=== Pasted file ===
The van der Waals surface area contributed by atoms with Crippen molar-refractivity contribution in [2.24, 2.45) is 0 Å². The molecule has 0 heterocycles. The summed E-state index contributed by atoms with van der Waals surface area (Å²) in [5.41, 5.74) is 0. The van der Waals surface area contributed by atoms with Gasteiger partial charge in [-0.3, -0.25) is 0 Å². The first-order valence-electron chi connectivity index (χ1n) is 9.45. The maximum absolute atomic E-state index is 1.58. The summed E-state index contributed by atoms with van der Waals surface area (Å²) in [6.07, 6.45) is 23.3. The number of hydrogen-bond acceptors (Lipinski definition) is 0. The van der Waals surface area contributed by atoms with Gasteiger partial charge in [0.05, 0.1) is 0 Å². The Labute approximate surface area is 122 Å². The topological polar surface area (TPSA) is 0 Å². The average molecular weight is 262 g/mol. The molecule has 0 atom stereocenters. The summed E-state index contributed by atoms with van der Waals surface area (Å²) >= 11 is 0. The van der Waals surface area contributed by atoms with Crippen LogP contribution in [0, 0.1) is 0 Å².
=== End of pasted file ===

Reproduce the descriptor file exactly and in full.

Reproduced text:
The van der Waals surface area contributed by atoms with Crippen molar-refractivity contribution in [2.24, 2.45) is 0 Å². The molecule has 0 heterocycles. The summed E-state index contributed by atoms with van der Waals surface area (Å²) in [5.41, 5.74) is 0. The van der Waals surface area contributed by atoms with Gasteiger partial charge in [-0.3, -0.25) is 0 Å². The first-order valence-electron chi connectivity index (χ1n) is 9.45. The maximum absolute atomic E-state index is 1.58. The summed E-state index contributed by atoms with van der Waals surface area (Å²) in [6.07, 6.45) is 23.3. The number of hydrogen-bond acceptors (Lipinski definition) is 0. The van der Waals surface area contributed by atoms with Gasteiger partial charge in [0.05, 0.1) is 0 Å². The Labute approximate surface area is 122 Å². The topological polar surface area (TPSA) is 0 Å². The average molecular weight is 262 g/mol. The molecule has 0 atom stereocenters. The summed E-state index contributed by atoms with van der Waals surface area (Å²) >= 11 is 0. The van der Waals surface area contributed by atoms with Crippen LogP contribution in [0, 0.1) is 0 Å².